To call these entities ghosts demands first a definition of what we mean by ghosts. But by almost any definition, shadow people are somewhat different than ghost phenomena. Whereas ghost apparitions are almost always a misty white, vaporish or have a decidedly human form and appearance (very often with discernable "clothing"), shadow beings are much darker and more shadow-like. In general, although the shadow people often do have a human outline or shape, because they are dark, the details of their appearance is lacking. This is in contrast to many ghost sightings in which the witness can describe the ghost's facial features, style of clothing and other details. The one detail most often noted in some shadow being sightings are their glowing red eyes.
DEMONS OR OTHER SPIRIT ENTITIES
The dark countenance and malevolent feelings that are often reported in association with these creatures has led some researchers to speculate that they may be demonic in nature. If they are demons, we have to wonder what their purpose or intent is in letting themselves be seen in this manner. Is it merely to frighten?
Thursday, September 2, 2010
Nothing says “Happy Halloween” like a nice plate of brains and nothing compliments a Zombie Party like brains….after all most zombies are misunderstood. They don’t want to hurt you; they just want to eat your brains!
We found this awesome jello mold at Amazon.com, but most Halloween stores will carry these.
Wednesday, September 1, 2010
At first glance, the Mexican custom of El Día de los Muertos — the Day of the Dead — may sound much like the U.S. custom of Halloween. After all, the celebration traditionally starts at midnight the night of Oct. 31, and the festivities are abundant in images related to death.
But the customs have different origins, and their attitudes toward death are different: In the typical Halloween festivities, death is something to be feared. But in el día de los muertos, death — or at least the memories of those who have died — is something to be celebrated.
El día de los muertos, which continues until Nov. 2, has become one of the biggest holidays in Mexico, and celebrations are becoming more common in areas of the United States with a large Hispanic population. Its origins are distinctly Mexican: During the time of the Aztecs, a monthlong summer celebration was overseen by the goddess Mictecacihuatl, the Lady of the Dead. After the Aztecs were conquered by Spain and Catholicism became the dominant religion, the customs became intertwined with the Christian commemoration of All Saints' Day on Nov. 1.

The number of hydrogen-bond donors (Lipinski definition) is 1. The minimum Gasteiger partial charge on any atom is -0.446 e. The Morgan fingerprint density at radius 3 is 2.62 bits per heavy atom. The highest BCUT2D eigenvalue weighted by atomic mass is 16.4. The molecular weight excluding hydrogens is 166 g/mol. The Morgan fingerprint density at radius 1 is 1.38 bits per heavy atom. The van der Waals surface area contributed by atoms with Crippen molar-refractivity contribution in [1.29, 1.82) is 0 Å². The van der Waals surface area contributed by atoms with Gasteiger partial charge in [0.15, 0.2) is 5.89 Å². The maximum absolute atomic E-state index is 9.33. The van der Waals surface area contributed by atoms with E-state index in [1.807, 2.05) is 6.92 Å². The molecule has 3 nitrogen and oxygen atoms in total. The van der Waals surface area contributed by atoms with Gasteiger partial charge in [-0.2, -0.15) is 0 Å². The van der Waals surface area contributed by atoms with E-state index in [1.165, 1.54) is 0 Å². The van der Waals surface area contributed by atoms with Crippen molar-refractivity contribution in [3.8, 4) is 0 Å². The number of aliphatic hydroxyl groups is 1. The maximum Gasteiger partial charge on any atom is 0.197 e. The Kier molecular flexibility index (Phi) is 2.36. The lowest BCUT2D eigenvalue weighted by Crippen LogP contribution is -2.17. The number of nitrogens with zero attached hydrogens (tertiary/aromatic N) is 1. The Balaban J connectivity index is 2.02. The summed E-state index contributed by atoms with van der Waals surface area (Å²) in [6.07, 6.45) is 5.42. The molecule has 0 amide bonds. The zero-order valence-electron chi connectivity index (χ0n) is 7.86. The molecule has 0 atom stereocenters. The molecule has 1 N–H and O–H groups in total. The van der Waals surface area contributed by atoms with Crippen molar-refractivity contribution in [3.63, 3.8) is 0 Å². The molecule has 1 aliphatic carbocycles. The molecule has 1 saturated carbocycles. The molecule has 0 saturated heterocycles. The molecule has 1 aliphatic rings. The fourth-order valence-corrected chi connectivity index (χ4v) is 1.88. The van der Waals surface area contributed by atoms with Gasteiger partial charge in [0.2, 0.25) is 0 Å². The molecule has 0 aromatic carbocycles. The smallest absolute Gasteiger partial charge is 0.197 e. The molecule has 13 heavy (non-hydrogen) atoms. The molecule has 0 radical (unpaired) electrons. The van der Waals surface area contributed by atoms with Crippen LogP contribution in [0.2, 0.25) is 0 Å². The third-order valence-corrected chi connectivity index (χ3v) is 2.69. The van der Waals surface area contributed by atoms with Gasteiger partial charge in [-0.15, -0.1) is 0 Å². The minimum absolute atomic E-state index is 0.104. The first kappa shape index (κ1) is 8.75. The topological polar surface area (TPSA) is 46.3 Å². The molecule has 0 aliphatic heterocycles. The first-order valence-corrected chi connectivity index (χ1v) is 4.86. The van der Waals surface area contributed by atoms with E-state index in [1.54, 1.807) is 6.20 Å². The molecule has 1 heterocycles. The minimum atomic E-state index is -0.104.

Specifics of the celebration vary with region, but one of the most common customs is the making of elaborate altars to welcome departed spirits home. Vigils are held, and families often go to cemeteries to fix up the graves of their departed relatives. Festivities also frequently include traditional foods such as pan de muerto (bread of the dead), which can conceal a miniature skeleton.
Ice Face and Hands How-To
1. Using duct tape, tape up all of the mask's orifices, such as the nostril holes, inside and out. Place the mask face-down in the plastic container, stabilizing the mask in place with the packing material.
2. Using the food coloring, dye about 3 cups of water light green (this should require only about one drop of the coloring). Pour the mixture into the mask, filling it about halfway.
3. Lay the gummy worms as desired around the head of the mask, creating Medusa's hair and using clothespins to hold them in place. Freeze the mask, at least overnight.
4. To create the hands, fill the latex gloves with water (one glove holds about 1 1/2 cups water, so you'll need about 3 cups for both). Using rubber bands, tie the gloves at the wrists to seal them shut. Place the hands flat on a sheet pan covered with parchment paper, to prevent them from sticking. Freeze the hands, at least overnight.
5. Remove the mask from the container, remove the face from the mask mold, and remove the hands from the gloves. (They should come out easily, but if not, place the hands and face in another container filled with room-temperature water to loosen them from the molds.) Turn the face upside-down to reveal the green face with worm hair.
6. Prepare the punch of your choice (Martha uses lemonade and ginger ale), gently slide the face into the punch, and add the hands -- one on each side, palms facing up.
Read more at Marthastewart.com